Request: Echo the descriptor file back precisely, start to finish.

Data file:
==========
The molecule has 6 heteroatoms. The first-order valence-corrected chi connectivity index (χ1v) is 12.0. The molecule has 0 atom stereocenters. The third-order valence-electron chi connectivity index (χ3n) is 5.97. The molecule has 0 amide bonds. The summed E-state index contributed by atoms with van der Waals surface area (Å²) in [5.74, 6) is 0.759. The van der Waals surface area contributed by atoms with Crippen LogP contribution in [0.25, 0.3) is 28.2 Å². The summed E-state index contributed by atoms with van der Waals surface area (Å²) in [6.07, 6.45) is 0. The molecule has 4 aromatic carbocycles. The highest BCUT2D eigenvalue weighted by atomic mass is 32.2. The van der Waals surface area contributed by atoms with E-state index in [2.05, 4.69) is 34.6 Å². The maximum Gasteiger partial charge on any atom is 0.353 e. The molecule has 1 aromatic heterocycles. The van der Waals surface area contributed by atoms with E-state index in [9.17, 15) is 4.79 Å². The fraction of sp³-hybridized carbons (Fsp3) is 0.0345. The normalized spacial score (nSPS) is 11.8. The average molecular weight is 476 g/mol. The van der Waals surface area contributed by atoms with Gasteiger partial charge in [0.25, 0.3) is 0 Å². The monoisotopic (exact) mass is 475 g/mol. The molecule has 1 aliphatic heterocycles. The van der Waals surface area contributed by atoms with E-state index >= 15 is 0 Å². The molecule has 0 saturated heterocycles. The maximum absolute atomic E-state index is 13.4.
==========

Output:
The molecule has 6 heteroatoms. The first-order valence-corrected chi connectivity index (χ1v) is 12.0. The molecule has 0 atom stereocenters. The third-order valence-electron chi connectivity index (χ3n) is 5.97. The molecule has 0 amide bonds. The summed E-state index contributed by atoms with van der Waals surface area (Å²) in [5.74, 6) is 0.759. The van der Waals surface area contributed by atoms with Crippen LogP contribution in [0.25, 0.3) is 28.2 Å². The summed E-state index contributed by atoms with van der Waals surface area (Å²) in [6.07, 6.45) is 0. The molecule has 4 aromatic carbocycles. The highest BCUT2D eigenvalue weighted by atomic mass is 32.2. The van der Waals surface area contributed by atoms with E-state index in [2.05, 4.69) is 34.6 Å². The maximum Gasteiger partial charge on any atom is 0.353 e. The molecule has 1 aromatic heterocycles. The van der Waals surface area contributed by atoms with E-state index in [9.17, 15) is 4.79 Å². The fraction of sp³-hybridized carbons (Fsp3) is 0.0345. The normalized spacial score (nSPS) is 11.8. The average molecular weight is 476 g/mol. The van der Waals surface area contributed by atoms with Gasteiger partial charge in [0.25, 0.3) is 0 Å². The monoisotopic (exact) mass is 475 g/mol. The molecule has 1 aliphatic heterocycles. The van der Waals surface area contributed by atoms with E-state index >= 15 is 0 Å². The molecule has 0 saturated heterocycles. The maximum absolute atomic E-state index is 13.4.